Balanced Leadership Diet
Pease porridge hot, pease porridge cold,
Pease porridge in the pot, nine days old;
Some like it hot, some like it cold,
Some like it in the pot, nine days old.
That ‘Pease Porridge’ Mother Goose nursery rhyme is a succinct summary of the biases, tendencies, idiosyncrasies and preferences we all have such that without a certain degree of intentionality we might never do one thing or the other at all because it simply isn’t my thing.
In my medical school days, I found it über interesting that each specialist professor would talk about their field with such passion and all-importance as if the whole body were an eye or liver or skin or heart or bones or whatever. No matter the medical condition, they would find a cause or effect related to their darling body part. In fact, we believed there were consultants who could literally hear and spot diagnose a heart murmur without a stethoscope just by walking into the consulting room!
In leader formation, I have also found that depending on the trainer or coach’s personal preferences, biases or sweet spot, they zoom in on one area (eg. character development or strategy or organizational culture) to the detriment of other equally important aspects of leader formation.
During my Master of Arts in Global Leadership at Fuller, I encountered a schema for the programme which I fell in love with. I have since adapted it as ‘7 Inputs & Outcomes of Leader Formation’ at YAW PERBI, providing a framework and basis, process and end product for our leader formation, whether via coaching or consulting, in our authoring of resources, and certainly in our speaking and training. Here it is (diagram below).
THE SEVEN LEADERSHIP FOOD GROUPS
Your body needs a nutritional balance of carbohydrates and proteins, fats/oils, minerals and vitamins. This is accomplished through food groups like grains, milk products, meats, fruits and vegetables. Similarly, your head, heart and hands require these seven ‘food groups’ to nourish and form the basis of leader development:
1. Classically Informed Practice: This is the origin and objective of leadership. Classical means ancient. Fuller’s original is Biblically-informed for obvious reasons but while that is true for us at YAW PERBI, we also include Ancient African, Asian and Greek/Latin literature (Aristotle, Socrates, Plato). The point of rooting leader formation in a meta narrative is that many people consider the whole area of leadership/leadership development as a creation of Western business schools and or even the modern American management industry but no. The art and science of leadership dates back 6,000 years in scripture, and with the likes of Akhenaten, King of Egypt (1380-1334 BC), Moses (1391-1271 BC), Lao Tzu (604-531), Cyrus the Great (600-530BC), Confucius (551-479 BC), Plato (427-347 B), Aristotle (384-322 BC) and Cicero (106-43 BC) throughout history.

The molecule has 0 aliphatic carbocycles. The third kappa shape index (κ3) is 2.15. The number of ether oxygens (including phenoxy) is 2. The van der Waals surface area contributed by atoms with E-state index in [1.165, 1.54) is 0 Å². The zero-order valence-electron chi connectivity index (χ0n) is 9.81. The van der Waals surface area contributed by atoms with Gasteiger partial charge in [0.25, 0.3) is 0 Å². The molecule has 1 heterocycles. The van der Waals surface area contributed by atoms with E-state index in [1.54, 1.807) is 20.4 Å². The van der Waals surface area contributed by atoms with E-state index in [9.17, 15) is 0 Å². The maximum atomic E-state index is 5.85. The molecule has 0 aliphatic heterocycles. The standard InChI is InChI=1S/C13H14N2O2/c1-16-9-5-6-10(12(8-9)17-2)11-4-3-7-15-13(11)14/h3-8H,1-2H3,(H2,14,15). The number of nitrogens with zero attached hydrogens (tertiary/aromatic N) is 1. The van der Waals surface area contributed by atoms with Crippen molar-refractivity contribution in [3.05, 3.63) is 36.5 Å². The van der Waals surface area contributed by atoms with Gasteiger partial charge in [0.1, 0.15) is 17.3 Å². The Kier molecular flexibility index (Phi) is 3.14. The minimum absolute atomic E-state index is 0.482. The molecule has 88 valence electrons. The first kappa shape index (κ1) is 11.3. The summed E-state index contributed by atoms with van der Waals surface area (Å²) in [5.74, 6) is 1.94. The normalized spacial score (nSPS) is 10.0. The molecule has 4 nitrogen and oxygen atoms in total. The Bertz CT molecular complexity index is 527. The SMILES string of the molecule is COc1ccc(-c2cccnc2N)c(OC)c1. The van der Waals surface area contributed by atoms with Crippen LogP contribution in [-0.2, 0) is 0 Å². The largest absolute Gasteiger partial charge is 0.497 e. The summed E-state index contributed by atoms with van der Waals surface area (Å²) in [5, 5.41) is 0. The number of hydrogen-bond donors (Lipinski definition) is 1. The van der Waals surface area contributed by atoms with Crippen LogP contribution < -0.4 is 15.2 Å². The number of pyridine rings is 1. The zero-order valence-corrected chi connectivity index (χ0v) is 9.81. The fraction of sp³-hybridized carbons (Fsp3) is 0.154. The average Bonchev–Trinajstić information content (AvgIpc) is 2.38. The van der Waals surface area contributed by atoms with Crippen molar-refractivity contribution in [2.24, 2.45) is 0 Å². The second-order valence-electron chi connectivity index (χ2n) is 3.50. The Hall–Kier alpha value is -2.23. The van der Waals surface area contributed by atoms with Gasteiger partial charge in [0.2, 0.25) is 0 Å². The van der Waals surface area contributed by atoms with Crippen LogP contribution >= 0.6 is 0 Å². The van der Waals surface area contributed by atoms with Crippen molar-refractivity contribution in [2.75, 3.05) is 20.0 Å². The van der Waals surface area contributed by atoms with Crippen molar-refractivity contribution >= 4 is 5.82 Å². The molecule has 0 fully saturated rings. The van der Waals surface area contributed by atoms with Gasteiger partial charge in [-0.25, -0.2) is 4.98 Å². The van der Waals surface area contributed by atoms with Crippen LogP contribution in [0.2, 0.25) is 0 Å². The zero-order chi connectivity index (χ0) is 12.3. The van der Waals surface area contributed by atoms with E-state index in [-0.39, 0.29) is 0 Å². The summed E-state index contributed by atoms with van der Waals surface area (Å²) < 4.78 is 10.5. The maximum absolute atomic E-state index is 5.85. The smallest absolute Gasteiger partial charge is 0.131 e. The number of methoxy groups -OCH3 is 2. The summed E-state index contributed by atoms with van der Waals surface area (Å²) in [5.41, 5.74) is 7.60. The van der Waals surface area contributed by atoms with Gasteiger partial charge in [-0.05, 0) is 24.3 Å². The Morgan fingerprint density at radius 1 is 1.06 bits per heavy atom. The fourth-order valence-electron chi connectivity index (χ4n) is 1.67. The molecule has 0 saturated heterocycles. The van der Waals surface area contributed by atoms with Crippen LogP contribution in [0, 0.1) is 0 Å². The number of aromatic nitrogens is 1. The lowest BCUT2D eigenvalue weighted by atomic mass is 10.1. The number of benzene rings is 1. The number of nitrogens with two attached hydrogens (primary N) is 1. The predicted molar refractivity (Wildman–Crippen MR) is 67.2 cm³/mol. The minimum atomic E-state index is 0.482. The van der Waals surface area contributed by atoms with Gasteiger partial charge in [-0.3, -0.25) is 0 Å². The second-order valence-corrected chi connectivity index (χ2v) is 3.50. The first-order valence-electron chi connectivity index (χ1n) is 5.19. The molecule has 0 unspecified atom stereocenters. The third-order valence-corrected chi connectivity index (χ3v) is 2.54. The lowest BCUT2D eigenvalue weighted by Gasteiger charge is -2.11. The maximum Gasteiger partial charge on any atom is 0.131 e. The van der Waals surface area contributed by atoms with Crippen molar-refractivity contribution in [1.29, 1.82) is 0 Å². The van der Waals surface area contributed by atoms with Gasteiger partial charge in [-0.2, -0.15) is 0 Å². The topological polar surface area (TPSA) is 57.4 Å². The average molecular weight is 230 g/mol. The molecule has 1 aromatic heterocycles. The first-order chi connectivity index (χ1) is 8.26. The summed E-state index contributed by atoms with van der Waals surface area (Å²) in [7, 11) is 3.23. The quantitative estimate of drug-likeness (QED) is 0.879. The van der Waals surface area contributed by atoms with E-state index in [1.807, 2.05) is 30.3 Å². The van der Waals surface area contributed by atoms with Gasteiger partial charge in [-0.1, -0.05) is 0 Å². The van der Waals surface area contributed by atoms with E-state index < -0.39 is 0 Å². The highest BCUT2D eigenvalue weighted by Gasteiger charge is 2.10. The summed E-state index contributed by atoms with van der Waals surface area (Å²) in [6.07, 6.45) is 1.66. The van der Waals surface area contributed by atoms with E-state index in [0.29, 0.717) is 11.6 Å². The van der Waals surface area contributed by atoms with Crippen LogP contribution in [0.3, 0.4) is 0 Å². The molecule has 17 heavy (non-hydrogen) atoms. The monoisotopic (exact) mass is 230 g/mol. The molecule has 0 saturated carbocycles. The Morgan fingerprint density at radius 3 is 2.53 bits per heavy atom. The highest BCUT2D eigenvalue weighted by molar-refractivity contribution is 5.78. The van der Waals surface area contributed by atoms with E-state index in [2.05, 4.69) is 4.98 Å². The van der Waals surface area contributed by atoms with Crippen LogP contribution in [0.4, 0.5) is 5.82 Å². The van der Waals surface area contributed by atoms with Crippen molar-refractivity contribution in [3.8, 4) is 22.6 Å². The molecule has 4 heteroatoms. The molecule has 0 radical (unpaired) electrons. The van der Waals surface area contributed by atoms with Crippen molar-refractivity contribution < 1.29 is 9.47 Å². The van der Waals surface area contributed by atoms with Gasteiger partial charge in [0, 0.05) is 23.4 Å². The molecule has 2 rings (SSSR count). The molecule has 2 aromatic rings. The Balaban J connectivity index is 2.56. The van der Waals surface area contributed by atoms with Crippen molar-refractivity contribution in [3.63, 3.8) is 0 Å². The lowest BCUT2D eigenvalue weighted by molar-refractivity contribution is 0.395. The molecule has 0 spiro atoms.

2. Character Development: Constitutes the heart of leadership. At the end of the day, the heart of the matter is the matter of the heart. As I’ve heard it said time and again, charisma without character is a disaster waiting to happen. Invariably it does. That character is the bedrock of authentic and long-lasting leadership cannot be overemphasized.
3. Reflective Lifestyle: Herein lies the rhythm of leadership. This isn’t one of Fuller’s original six. I included it after a meeting with a group of senior leaders mentoring emerging leaders in Africa. Dr. Joshua Bogunjoku, my senior medical colleague and big brother who is the international director for SIM really passionately brought the necessity for stillness, silence, introspection and such to the fore to which I agreed and couched this indispensable ingredient.
4. Missional Community: This is the goal of leadership. Leadership is about serving and influencing a group of people (community) towards a certain noble purpose (cause). That cause or mission, according to my worldview, is a subset of a meta narrative known as the missio Dei that must ultimately bring glory to the God of the universe, benefit creation (people being chief among creation) and vanquish evil. Without a flourishing community on this vital three-fold mission, what the heck is leadership for?
5. Global Diversity: It goes without saying that we live in a global village, made even tighter still by the meta internet connectivity in this Covid-19 era. Not even spatial distancing can change the closeness. It is not uncommon for leaders today to have team members strewn across different timezones and having worldview, cultural beliefs and ethnic values that are very different. Global diversity is the context of leadership today.
6. Lifelong Learning in a Diverse Community: Herein lies the continuing development of leadership. As you already know, the present continues learning of a leader gives them the right and means to keep leading. The day we stop learning, we stop leading. Lifelong learning is catalyzed in diverse community, physical or virtual.
7. Organizational Dynamics: This is how leadership is implemented. I once met a former Fortune 500 company CEO near Chicago who described companies as ‘a necessary evil.’ At the end of the day, as long as two or more people come together, we need some sort of ‘organization’ to make things happen. It’s wonderful to have a great heart, but without the cutting edge knowledge and skillful hands to steer organizations with all their dynamics, these great ideas and causes won’t last very long.
For the last decade I have believed in and practiced going deep with leaders rather than merely going wide (mass production). I believe in Maxwell’s Law of Process, that leadership is built daily; not in day. Consequently, whoever walks long enough with us at YAW PERBI will invariably realize that they have been well-fed and well-formed holistically, with each of the above seven leadership food groups amply supplied, digested and fleshed out.